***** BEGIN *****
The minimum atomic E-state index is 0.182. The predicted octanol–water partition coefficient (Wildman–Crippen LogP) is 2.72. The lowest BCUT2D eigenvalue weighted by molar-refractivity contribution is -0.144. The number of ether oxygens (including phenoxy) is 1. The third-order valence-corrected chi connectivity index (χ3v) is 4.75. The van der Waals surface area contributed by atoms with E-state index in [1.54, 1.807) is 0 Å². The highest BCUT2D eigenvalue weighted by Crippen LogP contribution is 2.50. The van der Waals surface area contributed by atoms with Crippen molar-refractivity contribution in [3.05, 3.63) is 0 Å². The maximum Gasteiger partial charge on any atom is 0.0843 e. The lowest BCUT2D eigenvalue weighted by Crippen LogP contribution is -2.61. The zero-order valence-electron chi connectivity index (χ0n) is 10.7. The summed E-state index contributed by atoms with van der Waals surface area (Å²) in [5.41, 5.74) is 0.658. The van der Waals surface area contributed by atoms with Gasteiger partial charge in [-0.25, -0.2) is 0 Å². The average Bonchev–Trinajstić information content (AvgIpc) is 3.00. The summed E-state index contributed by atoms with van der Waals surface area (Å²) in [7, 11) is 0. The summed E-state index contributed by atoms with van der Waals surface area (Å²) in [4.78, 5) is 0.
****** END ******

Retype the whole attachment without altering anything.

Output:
The minimum atomic E-state index is 0.182. The predicted octanol–water partition coefficient (Wildman–Crippen LogP) is 2.72. The lowest BCUT2D eigenvalue weighted by molar-refractivity contribution is -0.144. The number of ether oxygens (including phenoxy) is 1. The third-order valence-corrected chi connectivity index (χ3v) is 4.75. The van der Waals surface area contributed by atoms with E-state index in [1.54, 1.807) is 0 Å². The highest BCUT2D eigenvalue weighted by Crippen LogP contribution is 2.50. The van der Waals surface area contributed by atoms with Crippen molar-refractivity contribution in [3.05, 3.63) is 0 Å². The maximum Gasteiger partial charge on any atom is 0.0843 e. The lowest BCUT2D eigenvalue weighted by Crippen LogP contribution is -2.61. The zero-order valence-electron chi connectivity index (χ0n) is 10.7. The summed E-state index contributed by atoms with van der Waals surface area (Å²) in [5.41, 5.74) is 0.658. The van der Waals surface area contributed by atoms with Gasteiger partial charge in [-0.25, -0.2) is 0 Å². The average Bonchev–Trinajstić information content (AvgIpc) is 3.00. The summed E-state index contributed by atoms with van der Waals surface area (Å²) in [7, 11) is 0. The summed E-state index contributed by atoms with van der Waals surface area (Å²) in [4.78, 5) is 0.